Tips For Planting Shallots
Planting shallots is one of the easiest gardening chores you can do. Ironically, the shallot is a rather exotic and usually pricey member of the onion family, and is quite often found in dishes served at upscale restaurants. When you see a dish on the menu, the word “shallots” practically jumps out at you, as if the dish contained truffles, and is not simply a plate of liver and onions. If you happen to like liver and onions, and many do, give a thought to trying liver and shallots.
Never Cover Completely - Planting shallots in your garden isn't much more complicated than setting the bulb in the ground and waking away. Of course you'll want to prepare the soil first, and remember not to cover up the shallot bulb completely, but leave the tip exposed. Leaving the tip showing is probably the single most important thing to remember when planting shallots. If you cover up the bulb completely, the shallot will very likely rot, and a new plant will never emerge.
The other thing to remember comes near the end of the growing season. By then, each shallot plant consists of lush foliage atop a group of shallot bulbs (some call them cloves, but most refer to them as bulbs). These are good sized bulbs and they stick up out of the ground. What you want to remember is not to follow your instincts and cover them up, as you might for garlic or an onion What you need to do is to leave them alone. When planting shallots you don't cover them up completely, and as they approach harvest you don't cover them up either. Other than giving them food and water, and keeping the weeds down, there's not much more to growing shallots.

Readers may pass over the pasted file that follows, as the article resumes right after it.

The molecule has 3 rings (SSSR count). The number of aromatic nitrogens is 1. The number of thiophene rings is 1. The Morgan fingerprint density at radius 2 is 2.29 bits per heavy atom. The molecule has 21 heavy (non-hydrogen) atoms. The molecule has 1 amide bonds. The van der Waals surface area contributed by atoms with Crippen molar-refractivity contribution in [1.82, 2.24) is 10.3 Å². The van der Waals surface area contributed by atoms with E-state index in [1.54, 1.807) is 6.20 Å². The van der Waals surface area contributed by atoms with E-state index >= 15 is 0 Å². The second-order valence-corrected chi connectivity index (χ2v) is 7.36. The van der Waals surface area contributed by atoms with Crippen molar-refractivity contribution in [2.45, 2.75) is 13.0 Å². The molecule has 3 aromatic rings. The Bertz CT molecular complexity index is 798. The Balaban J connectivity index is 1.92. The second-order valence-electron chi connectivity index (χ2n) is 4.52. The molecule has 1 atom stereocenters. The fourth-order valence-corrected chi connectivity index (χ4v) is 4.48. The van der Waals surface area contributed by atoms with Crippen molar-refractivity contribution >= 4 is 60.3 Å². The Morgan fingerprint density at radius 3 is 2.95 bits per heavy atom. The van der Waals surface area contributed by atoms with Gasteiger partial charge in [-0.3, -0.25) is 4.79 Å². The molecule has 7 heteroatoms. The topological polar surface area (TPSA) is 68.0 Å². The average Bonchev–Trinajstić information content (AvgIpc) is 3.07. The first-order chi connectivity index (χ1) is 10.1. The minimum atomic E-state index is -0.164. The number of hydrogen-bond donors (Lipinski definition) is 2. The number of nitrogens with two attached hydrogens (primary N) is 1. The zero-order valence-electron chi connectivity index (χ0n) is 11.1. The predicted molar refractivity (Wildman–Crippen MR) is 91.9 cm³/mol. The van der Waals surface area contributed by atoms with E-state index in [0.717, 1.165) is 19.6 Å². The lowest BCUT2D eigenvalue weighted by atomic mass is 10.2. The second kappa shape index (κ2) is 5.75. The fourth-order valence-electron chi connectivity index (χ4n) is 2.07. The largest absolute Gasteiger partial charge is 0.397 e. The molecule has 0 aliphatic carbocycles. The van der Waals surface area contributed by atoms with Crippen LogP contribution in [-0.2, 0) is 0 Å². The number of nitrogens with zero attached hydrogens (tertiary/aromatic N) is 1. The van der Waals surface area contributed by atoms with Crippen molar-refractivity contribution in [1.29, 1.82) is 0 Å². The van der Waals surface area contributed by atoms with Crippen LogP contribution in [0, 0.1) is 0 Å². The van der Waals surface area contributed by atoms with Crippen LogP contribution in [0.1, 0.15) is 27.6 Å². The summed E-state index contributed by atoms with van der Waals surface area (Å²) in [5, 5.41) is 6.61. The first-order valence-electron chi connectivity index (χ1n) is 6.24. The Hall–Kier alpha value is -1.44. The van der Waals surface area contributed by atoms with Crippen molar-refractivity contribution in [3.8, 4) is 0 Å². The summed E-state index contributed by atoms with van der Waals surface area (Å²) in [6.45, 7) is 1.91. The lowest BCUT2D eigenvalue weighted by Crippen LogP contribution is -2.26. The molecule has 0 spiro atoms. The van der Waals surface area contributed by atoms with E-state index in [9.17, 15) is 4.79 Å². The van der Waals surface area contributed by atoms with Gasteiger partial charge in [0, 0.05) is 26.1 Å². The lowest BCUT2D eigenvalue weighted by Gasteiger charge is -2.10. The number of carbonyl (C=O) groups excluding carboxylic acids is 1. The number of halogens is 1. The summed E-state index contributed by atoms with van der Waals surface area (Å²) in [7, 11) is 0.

It's almost a bit ironic that planting shallots isn't a complicated procedure as would seem to befit such a mild, tasty, and upscale member of the onion family. Shallots can be grown in almost any home vegetable garden, at least those which have a reasonably cool climate, as it is a cool season crop, and given the fact that it is a good keeper when properly harvested and stored, makes it a little surprising that more people don't grow them to save a few dollars at the supermarket.
Harvesting And Storing Shallots - As far as harvesting shallots is concerned, once the tops have fallen over, the bulbs can be pulled. They should be allowed to cure for a few days, which means keeping them out of the sun (otherwise they'll turn green), and in a dry location. Then the individual bulbs can be stored loose in a mesh bag, and will keep for several months if kept at around 40 degrees.
Plant In The Spring, In The Fall, Or Both - As an added bonus, harvesting time for shallots can also be the time for planting shallots. One simply saves a few of the harvested bulbs in the fall (each plant may yield form 6 to 10 bulbs) and plants them for a late spring crop. If winters are severe, mulching would be a good idea. Shallots don't usually like mulch however (the bulbs don't like to be completely covered, remember?) so it's important that at the first sign of spring, the mulch is removed.
If you've not planted shallots before, you need to be aware that they need a bit more room than does garlic or most onions. A small bulb will easily become a fist-sized collection of bulbs by harvest time, so spacing the plants 6 inches apart, or better yet 8 inches apart is recommended.
A final tip: when planting shallots, put them in the garden in a slightly different location each year. If you plant them in the same location two years in a row nothing bad will usually happen, but if you use the same location year after year, your shallot plants may become diseased or less prolific.